American Stuard leads in Hawaii, Scott lurks

Fri Jan 10, 2014 11:43pm EST
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(Reuters) - Masters champion Adam Scott made an ominous move up the leaderboard late in the day after little-known American Brian Stuard had seized control of the $5.6 million Sony Open in Hawaii during Friday's second round.

Stuard spectacularly eagled his final hole, the par-five ninth, to shoot a five-under-par 65 on another gorgeous, sun-splashed day with barely a hint of wind at Waialae Country Club in Honolulu.

The 31-year-old from Michigan ended his round in champion style, hitting a superb hybrid three-iron from 214 yards to just two feet for a tap-in putt as he posted a 10-under total of 130.

That left Stuard one stroke in front of Australian Marc Leishman (64) and Japan's Hideto Tanihara (65), with American Harris English (66) a further shot back at eight under.

"I feel comfortable on the greens," Stuard, who has twice finished second on the PGA Tour in pursuit of a maiden victory, told reporters. "I feel like I read them pretty well and I'm able to make putts."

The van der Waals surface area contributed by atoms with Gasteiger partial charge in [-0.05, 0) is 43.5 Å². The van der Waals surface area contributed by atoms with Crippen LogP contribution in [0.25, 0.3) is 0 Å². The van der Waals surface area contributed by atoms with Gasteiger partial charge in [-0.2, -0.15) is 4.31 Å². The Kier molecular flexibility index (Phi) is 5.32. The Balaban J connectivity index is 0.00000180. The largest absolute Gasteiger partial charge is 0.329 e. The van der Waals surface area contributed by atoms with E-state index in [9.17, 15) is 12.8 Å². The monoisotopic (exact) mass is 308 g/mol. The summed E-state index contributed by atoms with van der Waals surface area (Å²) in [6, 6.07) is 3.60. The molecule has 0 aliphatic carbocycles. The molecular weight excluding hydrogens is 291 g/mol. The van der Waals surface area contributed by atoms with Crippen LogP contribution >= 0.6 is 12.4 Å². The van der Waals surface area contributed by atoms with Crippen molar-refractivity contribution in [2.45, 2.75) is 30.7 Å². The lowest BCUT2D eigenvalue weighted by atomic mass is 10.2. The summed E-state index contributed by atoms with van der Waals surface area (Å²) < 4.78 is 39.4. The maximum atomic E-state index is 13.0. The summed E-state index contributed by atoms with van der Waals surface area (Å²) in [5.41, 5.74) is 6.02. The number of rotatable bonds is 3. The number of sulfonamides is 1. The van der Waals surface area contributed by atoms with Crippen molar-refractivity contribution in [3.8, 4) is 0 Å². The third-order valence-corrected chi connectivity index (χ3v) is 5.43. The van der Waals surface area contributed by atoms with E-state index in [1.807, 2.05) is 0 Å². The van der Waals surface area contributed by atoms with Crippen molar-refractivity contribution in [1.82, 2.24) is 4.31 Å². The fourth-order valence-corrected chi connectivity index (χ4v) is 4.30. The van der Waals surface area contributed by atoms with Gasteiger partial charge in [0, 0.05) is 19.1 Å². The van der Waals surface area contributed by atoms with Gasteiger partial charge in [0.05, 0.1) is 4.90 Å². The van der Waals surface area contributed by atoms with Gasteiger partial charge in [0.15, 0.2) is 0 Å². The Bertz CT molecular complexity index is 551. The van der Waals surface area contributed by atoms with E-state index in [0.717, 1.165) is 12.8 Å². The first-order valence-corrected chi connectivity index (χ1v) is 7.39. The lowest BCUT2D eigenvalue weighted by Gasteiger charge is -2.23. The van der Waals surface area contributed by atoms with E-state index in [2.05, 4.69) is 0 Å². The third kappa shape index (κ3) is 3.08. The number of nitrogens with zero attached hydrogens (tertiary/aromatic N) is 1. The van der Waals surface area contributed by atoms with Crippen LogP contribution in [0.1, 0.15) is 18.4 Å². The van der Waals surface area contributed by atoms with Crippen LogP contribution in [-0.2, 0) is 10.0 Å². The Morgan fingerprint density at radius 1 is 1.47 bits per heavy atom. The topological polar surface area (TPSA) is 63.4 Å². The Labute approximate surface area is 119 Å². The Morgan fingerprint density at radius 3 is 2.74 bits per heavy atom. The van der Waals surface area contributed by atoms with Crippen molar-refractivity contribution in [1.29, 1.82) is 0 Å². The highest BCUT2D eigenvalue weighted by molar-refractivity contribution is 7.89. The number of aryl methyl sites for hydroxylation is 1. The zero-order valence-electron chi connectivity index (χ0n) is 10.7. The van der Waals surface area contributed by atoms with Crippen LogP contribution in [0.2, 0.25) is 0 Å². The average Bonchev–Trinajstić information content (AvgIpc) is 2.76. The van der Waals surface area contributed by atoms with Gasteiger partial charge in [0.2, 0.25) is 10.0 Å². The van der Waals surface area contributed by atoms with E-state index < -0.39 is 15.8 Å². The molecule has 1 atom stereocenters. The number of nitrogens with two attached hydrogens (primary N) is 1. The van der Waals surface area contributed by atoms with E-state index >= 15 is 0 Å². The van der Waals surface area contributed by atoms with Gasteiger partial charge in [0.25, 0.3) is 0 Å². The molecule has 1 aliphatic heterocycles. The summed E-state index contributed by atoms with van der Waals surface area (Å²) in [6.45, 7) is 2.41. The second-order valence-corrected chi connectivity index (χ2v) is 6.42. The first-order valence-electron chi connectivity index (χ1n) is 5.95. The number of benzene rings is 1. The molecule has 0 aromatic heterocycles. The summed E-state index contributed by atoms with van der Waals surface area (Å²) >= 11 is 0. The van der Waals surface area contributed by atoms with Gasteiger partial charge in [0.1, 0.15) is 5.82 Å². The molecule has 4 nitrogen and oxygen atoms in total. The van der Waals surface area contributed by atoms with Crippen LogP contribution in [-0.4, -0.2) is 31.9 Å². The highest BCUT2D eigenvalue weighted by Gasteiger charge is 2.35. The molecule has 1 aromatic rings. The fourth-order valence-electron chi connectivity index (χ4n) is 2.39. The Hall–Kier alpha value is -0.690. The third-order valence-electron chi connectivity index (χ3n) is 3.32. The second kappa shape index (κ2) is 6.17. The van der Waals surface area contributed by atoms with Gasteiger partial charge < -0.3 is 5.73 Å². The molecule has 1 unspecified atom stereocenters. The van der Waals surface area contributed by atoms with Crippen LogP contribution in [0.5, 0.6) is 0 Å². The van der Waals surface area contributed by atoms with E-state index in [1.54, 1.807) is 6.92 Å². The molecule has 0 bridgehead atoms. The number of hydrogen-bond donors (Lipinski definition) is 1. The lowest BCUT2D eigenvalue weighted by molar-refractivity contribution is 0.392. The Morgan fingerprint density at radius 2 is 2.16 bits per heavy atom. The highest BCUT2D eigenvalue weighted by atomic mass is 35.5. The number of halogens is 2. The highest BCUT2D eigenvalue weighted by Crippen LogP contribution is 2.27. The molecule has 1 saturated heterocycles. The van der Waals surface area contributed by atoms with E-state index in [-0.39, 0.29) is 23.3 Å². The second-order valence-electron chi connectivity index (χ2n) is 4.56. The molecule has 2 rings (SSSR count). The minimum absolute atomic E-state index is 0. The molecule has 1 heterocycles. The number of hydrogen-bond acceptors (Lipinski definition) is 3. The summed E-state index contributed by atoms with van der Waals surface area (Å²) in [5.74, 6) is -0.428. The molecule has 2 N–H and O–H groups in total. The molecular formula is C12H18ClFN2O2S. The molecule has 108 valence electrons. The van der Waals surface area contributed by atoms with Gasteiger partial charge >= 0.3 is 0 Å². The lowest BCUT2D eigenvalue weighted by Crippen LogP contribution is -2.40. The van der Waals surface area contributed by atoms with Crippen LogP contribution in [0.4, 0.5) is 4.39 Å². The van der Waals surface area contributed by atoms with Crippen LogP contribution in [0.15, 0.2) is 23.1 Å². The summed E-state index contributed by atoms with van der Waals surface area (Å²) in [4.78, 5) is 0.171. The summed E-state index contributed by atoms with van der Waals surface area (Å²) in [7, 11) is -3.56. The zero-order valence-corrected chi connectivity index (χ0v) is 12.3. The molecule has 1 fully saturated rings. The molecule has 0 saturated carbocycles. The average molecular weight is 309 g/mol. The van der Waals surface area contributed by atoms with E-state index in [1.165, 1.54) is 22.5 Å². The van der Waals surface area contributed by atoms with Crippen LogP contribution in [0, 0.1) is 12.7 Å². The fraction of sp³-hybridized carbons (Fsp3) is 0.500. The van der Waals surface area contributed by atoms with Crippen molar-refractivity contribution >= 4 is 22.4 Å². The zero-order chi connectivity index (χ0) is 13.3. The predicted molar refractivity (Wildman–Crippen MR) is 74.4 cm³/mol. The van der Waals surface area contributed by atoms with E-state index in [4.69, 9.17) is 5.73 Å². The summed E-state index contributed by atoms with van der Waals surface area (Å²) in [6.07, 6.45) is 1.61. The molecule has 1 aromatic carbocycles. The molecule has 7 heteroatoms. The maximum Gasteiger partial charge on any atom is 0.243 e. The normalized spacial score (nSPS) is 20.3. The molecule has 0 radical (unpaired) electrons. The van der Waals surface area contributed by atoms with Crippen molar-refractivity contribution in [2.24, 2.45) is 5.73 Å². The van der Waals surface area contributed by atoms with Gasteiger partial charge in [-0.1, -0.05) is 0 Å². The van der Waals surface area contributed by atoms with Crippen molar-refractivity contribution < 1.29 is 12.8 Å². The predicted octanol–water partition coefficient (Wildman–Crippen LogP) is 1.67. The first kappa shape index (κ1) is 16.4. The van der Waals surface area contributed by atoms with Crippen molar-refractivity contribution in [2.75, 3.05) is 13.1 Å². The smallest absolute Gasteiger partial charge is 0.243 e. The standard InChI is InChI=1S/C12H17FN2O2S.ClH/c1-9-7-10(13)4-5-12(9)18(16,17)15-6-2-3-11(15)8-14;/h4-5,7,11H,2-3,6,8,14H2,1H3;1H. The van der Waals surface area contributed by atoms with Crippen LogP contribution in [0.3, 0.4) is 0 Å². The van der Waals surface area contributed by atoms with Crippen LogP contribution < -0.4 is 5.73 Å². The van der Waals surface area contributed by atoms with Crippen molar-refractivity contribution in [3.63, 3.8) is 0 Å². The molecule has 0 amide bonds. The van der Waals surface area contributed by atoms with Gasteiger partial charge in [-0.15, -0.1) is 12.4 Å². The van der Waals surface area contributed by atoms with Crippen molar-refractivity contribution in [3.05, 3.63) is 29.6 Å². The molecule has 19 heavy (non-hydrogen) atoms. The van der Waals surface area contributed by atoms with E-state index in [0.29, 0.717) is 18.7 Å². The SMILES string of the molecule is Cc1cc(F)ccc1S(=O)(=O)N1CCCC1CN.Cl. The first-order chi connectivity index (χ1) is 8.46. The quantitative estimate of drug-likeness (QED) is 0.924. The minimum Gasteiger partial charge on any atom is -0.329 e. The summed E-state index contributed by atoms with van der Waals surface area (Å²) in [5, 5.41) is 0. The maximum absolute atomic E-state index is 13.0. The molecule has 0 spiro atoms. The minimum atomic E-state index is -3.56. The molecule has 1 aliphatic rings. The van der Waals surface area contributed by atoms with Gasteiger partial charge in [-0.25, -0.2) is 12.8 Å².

Australian world number two Scott, the highest-ranked player in a surprisingly strong field for the PGA Tour's first full-field event of the year, lurks just three strokes off the pace after carding a five-birdie 66.

Scott, whose regular caddie Steve Williams is back in his native New Zealand this week for an auto race competition, almost holed out for eagle at the last, his ball hitting the flagstick before bouncing down just six inches from the cup.

That shot was one of many that stunned Scott's substitute caddie, surfer Benji Weatherley, who had never previously carried a bag in a professional tournament until this week.

"It's the most fun you could ever have," Weatherley told Golf Channel about working for Scott at Waialae this week. "I've no nerves because, for one, he's so good it's embarrassing.   Continued...

Adam Scott of Australia follows his ball after teeing off on the 11th hole during the first round at the Sony Open golf tournament at Waialae Country Club in Honolulu, Hawaii, January 9, 2014. REUTERS/Hugh Gentry